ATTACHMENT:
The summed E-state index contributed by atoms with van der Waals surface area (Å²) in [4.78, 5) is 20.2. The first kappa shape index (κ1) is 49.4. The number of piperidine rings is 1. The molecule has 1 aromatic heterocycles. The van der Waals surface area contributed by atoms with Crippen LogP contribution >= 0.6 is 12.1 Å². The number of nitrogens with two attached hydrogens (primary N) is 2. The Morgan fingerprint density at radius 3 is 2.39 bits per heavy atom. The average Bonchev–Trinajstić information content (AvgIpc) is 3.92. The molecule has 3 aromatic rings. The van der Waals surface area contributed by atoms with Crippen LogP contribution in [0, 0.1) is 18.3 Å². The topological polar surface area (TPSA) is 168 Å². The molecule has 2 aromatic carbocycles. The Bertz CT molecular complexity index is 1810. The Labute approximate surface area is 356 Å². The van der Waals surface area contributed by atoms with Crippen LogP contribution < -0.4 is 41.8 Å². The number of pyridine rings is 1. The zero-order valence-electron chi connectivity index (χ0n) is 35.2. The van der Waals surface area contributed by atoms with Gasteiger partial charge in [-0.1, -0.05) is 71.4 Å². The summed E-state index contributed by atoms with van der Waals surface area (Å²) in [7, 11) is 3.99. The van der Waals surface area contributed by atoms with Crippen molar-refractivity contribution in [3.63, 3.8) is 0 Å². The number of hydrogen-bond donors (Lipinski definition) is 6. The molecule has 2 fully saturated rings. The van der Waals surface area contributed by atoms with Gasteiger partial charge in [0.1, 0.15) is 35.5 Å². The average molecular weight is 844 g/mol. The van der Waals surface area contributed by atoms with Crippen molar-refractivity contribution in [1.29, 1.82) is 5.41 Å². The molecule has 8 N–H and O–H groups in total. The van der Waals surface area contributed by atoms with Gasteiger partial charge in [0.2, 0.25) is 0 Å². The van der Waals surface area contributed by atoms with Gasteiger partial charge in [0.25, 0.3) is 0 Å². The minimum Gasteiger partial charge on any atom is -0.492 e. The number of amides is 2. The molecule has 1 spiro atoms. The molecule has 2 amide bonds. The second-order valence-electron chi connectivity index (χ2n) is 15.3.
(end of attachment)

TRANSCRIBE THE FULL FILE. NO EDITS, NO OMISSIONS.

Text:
The summed E-state index contributed by atoms with van der Waals surface area (Å²) in [4.78, 5) is 20.2. The first kappa shape index (κ1) is 49.4. The number of piperidine rings is 1. The molecule has 1 aromatic heterocycles. The van der Waals surface area contributed by atoms with Crippen LogP contribution >= 0.6 is 12.1 Å². The number of nitrogens with two attached hydrogens (primary N) is 2. The Morgan fingerprint density at radius 3 is 2.39 bits per heavy atom. The average Bonchev–Trinajstić information content (AvgIpc) is 3.92. The molecule has 3 aromatic rings. The van der Waals surface area contributed by atoms with Crippen LogP contribution in [0, 0.1) is 18.3 Å². The topological polar surface area (TPSA) is 168 Å². The molecule has 2 aromatic carbocycles. The Bertz CT molecular complexity index is 1810. The Labute approximate surface area is 356 Å². The van der Waals surface area contributed by atoms with Crippen LogP contribution < -0.4 is 41.8 Å². The number of pyridine rings is 1. The zero-order valence-electron chi connectivity index (χ0n) is 35.2. The van der Waals surface area contributed by atoms with Gasteiger partial charge in [-0.1, -0.05) is 71.4 Å². The summed E-state index contributed by atoms with van der Waals surface area (Å²) in [7, 11) is 3.99. The van der Waals surface area contributed by atoms with Crippen molar-refractivity contribution in [3.63, 3.8) is 0 Å². The number of hydrogen-bond donors (Lipinski definition) is 6. The molecule has 2 fully saturated rings. The van der Waals surface area contributed by atoms with Gasteiger partial charge in [0.1, 0.15) is 35.5 Å². The average molecular weight is 844 g/mol. The van der Waals surface area contributed by atoms with Crippen molar-refractivity contribution in [1.29, 1.82) is 5.41 Å². The molecule has 8 N–H and O–H groups in total. The van der Waals surface area contributed by atoms with Gasteiger partial charge in [0.2, 0.25) is 0 Å². The van der Waals surface area contributed by atoms with Gasteiger partial charge in [0.25, 0.3) is 0 Å². The minimum Gasteiger partial charge on any atom is -0.492 e. The number of amides is 2. The molecule has 1 spiro atoms. The molecule has 2 amide bonds. The second-order valence-electron chi connectivity index (χ2n) is 15.3.